One of these days I'll learn that no matter how many cookbooks I possess or experience I have with eating the cuisine, Malaysian-Singaporean food will never taste the same in my hands. Seriously never. I'm stymied as to what causes my food to always turn out flat and dull. I can't attribute it to lack of fresh ingredients because my Thai and Chinese food usually turns out pretty good. I'm clearly doing something wrong.
The first issue was deciding on a recipe. Every one I found was slightly different so I adapted a few based on what sounded right. Fish head curry uses dry spices, not a fresh paste or rempah, since it's a Singaporean specialty of Indian origin. Ok, there's also a Nyonya version but the curry everyone associates with Singapore is served at Indian restaurants and not so much at hawker centers.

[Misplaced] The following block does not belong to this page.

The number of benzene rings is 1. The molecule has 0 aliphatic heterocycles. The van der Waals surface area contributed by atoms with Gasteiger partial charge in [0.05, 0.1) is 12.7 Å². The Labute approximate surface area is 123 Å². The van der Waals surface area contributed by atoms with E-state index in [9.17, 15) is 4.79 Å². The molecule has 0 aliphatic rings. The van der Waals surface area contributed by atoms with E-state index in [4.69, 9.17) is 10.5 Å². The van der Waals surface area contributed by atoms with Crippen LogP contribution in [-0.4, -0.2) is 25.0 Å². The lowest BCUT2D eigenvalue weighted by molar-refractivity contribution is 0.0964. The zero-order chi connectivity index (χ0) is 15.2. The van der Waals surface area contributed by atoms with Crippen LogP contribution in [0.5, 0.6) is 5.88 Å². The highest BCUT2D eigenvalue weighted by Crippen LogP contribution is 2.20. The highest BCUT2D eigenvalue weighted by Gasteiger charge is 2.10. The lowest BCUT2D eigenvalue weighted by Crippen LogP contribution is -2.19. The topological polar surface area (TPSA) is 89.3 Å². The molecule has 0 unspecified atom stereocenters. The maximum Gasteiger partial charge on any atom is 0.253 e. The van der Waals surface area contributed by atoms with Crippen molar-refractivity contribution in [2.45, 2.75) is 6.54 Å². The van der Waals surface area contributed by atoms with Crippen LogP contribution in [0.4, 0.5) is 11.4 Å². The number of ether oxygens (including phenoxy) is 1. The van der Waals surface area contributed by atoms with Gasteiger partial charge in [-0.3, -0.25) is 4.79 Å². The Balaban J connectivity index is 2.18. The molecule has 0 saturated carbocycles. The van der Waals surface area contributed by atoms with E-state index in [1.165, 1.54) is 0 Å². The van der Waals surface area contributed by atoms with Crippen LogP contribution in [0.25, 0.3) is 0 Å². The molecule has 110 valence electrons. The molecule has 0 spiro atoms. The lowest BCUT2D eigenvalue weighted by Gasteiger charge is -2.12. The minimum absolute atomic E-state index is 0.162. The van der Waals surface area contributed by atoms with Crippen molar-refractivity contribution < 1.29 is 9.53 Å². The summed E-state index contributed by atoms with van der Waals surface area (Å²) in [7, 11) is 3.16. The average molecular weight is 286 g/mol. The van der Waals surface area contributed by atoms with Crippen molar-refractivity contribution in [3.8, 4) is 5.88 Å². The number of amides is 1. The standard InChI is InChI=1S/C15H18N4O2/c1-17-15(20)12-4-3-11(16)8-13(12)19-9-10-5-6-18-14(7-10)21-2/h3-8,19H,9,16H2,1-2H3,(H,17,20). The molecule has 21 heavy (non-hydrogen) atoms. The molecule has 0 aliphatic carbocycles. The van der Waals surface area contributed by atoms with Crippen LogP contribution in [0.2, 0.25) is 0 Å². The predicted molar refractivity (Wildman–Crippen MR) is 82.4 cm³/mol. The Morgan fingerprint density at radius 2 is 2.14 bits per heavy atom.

Therefore, you need curry powder and lots of it. One thing I've discovered is that Malaysian recipes often specify the type of curry powder you need, none of that generic madras business. They seem to have two distinct blends: fish and meat. I picked up packets of each on a visit to Kuala Lumpur but that was a few years ago (perhaps the first step on my route to dull food was using old spices). It seems that main difference is that fish curry powder doesn’t contain clove, star anise, cinnamon and cardamom like the meat version.
The recipe I was following called for five tablespoons and unfortunately, my little packet only contained around four. So, I spent a bit of time grinding and making my own supplementary powder based on the recipe below, which I've left as is. Even cutting down those numbers by a third, I ended up with two whopping cups of the stuff, used an entire bottle of coriander seeds and still came up short. Grams to ounces confuse me. I had no idea what an insane quantity I was concocting until it was too late. I filled up the spice grinder with dried chiles three times and still didn't have the 50 grams per my digital scale!